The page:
Audit reveals massive corruption in India jobs scheme
Nearly half a billion US dollars in question
Irregularities have crippled the implementation of a job guarantee program introduced eight years ago, leaving "the poorest of the poor" still unable to exercise their rights, according to a government auditor.
The Comptroller and Auditor General (CAG) of India found improper diversion of funds, tampering with payrolls and impermissible works undertaken, to the tune of about 22.52 billion rupees (US$417 million) in its review of the scheme known as MG-NREGA, the Mahatma Gandhi National Rural Employment Guarantee Act.
Submitted in parliament on Tuesday, the report claimed that the states of Bihar, Maharashtra and Uttar Pradesh, which together account for 46 percent of India’s rural poor, utilized only 20 percent of allotted funds for the work scheme.
"This indicated that correlation between poverty levels and implementation of the scheme was not very high," it stated.
"This would indicate that the poorest of the poor were not fully able to exercise their rights.”
The job guarantee scheme, introduced in 2005, theoretically provides a legal guarantee for at least one hundred days of employment every year for villagers willing to take up public work-related manual jobs.
Workers get a daily minimum wage of 120 rupees (US$2.20). During the 2010-11 financial year, the government paid out four billion rupees (US$73 million) for the scheme.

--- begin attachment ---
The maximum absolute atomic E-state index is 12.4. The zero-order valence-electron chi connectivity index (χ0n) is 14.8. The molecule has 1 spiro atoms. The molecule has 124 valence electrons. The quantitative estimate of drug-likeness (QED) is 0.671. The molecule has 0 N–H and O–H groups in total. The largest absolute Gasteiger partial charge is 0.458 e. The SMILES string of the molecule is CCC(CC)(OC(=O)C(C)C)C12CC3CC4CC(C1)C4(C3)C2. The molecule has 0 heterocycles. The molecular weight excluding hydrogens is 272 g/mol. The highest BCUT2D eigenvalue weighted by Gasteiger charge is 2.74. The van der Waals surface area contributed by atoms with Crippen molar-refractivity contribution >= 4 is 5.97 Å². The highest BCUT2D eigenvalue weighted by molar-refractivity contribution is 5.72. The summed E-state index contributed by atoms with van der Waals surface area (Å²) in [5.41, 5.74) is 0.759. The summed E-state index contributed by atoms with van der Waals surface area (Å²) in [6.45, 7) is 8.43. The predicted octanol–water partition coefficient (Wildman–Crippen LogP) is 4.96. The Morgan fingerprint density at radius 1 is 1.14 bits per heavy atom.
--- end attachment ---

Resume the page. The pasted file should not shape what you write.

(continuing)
The report observed that employment generated by the scheme declined from 54 days to 43 days between 2009 and financial year 2012.
It also said that the highest number of ghost workers – workers who exist only on paper – was found in the southern state of Karnataka, while misappropriation of funds was highest in the eastern state of Assam.
Opposition parties say the audit points out the clear failure of the scheme.
Socialist parliamentarian Shailendra Kumar told ucanews.com that it "exposes the lapses in the implementation process. It shows the hyped scheme has not achieved the desired results."
Another lawmaker, S Adhikari of the regional party Trinamool Congress, said it was "a serious issue" that funds worth million of rupees were released "without exercising proper financial controls."
The audit saw "deficiencies in the approval and release of funds by the ministry. Numerous instances were noticed in which the ministry released grants in excess of demand and in breach of its own conditions," the audit said.
However, the federal Rural Development Minister Jairam Ramesh blamed the Finance Ministry.
"We have created a complicated system of funds release. I have sympathy with many states. Frankly, these are imposed on us by the finance ministry," Ramesh told a media conference just hours after the report was tabled in parliament.
Many are young Christian girls from tribal areas looking to better their lives
In communist Vietnam, young Catholics find it difficult to live out their faith
Further steps must be taken to ensure women their right to marry according to their own free will, says priest
For one young Catholic, the event will be like a spiritual shot-in-the-arm
Police accuse her of trying to convert Hindu children in orphanage she runs with husband